While there is no new printing of this publication on the horizon, you can update your print copies by removing the following chapters and replacing them with the alternate publications listed below:
- Chapter 4 (Family law) — see instead the Family Law website and its Aboriginal section
- Chapter 5 (Harvesting rights) — see instead A Guide to Aboriginal Harvesting Rights
- Chapter 14 (Residential school abuse) — see instead A Guide to the Indian Residential Schools Settlement
- Chapter 18 (Wills and Estates) — see instead A Guide to Wills and Estates on Reserve
We’ve updated our Indian Residential Schools Settlement fact sheet. This fact sheet is for Indian residential schools survivors who want to know what their options are under the Indian Residential Schools Settlement Agreement. The fact sheet has information on:
- who’s covered by the settlement agreement,
- how they can take action against the Government of Canada for abuse they experienced at an eligible residential school, and
- the Common Experience Payment and the Independent Assessment Process, including what to do now that the application deadlines have passed.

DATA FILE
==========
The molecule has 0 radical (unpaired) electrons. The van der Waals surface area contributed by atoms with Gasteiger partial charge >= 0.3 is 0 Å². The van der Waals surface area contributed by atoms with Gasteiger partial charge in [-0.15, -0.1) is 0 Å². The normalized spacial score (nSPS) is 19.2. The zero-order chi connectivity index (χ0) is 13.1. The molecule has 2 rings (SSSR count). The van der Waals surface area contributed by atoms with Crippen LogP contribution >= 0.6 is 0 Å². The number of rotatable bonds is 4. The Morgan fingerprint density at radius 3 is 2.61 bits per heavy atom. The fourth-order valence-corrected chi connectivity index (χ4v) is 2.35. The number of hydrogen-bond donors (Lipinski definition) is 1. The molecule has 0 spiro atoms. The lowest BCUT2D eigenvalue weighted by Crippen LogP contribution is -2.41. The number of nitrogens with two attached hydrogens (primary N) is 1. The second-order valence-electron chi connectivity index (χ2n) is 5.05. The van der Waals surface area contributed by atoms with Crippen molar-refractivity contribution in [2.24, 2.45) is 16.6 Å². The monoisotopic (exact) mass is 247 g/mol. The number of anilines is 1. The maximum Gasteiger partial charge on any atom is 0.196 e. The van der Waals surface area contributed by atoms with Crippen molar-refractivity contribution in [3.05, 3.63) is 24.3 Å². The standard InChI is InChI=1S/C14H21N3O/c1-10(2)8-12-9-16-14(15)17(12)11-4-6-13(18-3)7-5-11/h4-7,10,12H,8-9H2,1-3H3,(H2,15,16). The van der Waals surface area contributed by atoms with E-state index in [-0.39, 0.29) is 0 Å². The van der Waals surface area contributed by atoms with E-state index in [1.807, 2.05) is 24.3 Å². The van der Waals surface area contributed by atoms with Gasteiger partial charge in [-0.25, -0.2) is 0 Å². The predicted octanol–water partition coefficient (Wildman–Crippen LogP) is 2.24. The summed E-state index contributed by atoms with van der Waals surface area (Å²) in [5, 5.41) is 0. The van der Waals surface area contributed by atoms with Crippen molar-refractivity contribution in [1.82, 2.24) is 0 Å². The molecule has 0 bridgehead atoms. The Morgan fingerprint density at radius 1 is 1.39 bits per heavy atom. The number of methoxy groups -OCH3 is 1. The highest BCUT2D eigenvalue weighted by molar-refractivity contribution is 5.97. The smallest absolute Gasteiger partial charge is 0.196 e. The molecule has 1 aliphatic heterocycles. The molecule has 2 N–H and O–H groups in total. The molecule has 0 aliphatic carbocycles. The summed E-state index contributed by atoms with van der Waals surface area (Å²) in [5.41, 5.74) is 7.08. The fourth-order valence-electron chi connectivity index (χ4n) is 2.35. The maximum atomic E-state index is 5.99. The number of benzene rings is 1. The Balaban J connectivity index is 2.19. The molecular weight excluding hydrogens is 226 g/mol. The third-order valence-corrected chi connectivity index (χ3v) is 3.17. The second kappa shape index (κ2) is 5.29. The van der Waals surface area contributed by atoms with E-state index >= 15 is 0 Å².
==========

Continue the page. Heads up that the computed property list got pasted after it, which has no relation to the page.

The fact sheet also lets survivors know:
- who can help them with their settlement agreement claim,
- where to get emotional and other support, and
- how to get legal help.
We’ve updated our Are you Aboriginal? fact sheet. This fact sheet is for Aboriginal people who have been charged with a crime. It includes information on Gladue rights — special rights under the Criminal Code that encourage judges to take a restorative justice approach. This means that, when setting bail or sentencing, the judge must keep in mind the special circumstances that Aboriginal offenders face, and consider all options other than jail. Gladue rights apply to all Aboriginal people: status and non-status Indians, Inuit, Métis, and anyone who self-identifies as Aboriginal.